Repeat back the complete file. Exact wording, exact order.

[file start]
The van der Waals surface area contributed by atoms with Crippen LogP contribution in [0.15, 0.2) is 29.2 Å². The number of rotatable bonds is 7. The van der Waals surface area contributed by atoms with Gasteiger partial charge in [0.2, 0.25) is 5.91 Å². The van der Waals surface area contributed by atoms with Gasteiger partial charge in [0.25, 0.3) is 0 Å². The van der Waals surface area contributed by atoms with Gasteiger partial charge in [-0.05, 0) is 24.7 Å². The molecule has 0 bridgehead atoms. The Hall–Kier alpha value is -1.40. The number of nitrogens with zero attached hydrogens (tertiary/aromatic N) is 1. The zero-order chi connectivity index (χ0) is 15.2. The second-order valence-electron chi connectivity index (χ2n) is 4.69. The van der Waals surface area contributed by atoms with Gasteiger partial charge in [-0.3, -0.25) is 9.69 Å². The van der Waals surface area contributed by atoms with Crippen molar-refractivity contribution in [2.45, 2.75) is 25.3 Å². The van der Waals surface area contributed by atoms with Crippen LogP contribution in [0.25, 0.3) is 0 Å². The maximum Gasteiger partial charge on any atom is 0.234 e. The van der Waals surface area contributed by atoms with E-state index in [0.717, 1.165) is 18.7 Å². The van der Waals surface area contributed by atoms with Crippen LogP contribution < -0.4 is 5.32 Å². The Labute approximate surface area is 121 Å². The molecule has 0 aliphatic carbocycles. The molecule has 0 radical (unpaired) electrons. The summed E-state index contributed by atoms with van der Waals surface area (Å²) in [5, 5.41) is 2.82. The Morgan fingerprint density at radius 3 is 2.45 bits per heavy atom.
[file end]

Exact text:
The van der Waals surface area contributed by atoms with Crippen LogP contribution in [0.15, 0.2) is 29.2 Å². The number of rotatable bonds is 7. The van der Waals surface area contributed by atoms with Gasteiger partial charge in [0.2, 0.25) is 5.91 Å². The van der Waals surface area contributed by atoms with Gasteiger partial charge in [0.25, 0.3) is 0 Å². The van der Waals surface area contributed by atoms with Gasteiger partial charge in [-0.05, 0) is 24.7 Å². The molecule has 0 bridgehead atoms. The Hall–Kier alpha value is -1.40. The number of nitrogens with zero attached hydrogens (tertiary/aromatic N) is 1. The zero-order chi connectivity index (χ0) is 15.2. The second-order valence-electron chi connectivity index (χ2n) is 4.69. The van der Waals surface area contributed by atoms with Gasteiger partial charge in [-0.3, -0.25) is 9.69 Å². The van der Waals surface area contributed by atoms with Crippen molar-refractivity contribution in [2.45, 2.75) is 25.3 Å². The van der Waals surface area contributed by atoms with Crippen LogP contribution in [0.25, 0.3) is 0 Å². The maximum Gasteiger partial charge on any atom is 0.234 e. The van der Waals surface area contributed by atoms with E-state index in [0.717, 1.165) is 18.7 Å². The van der Waals surface area contributed by atoms with Crippen LogP contribution < -0.4 is 5.32 Å². The Labute approximate surface area is 121 Å². The molecule has 0 aliphatic carbocycles. The molecule has 0 radical (unpaired) electrons. The summed E-state index contributed by atoms with van der Waals surface area (Å²) in [5, 5.41) is 2.82. The Morgan fingerprint density at radius 3 is 2.45 bits per heavy atom.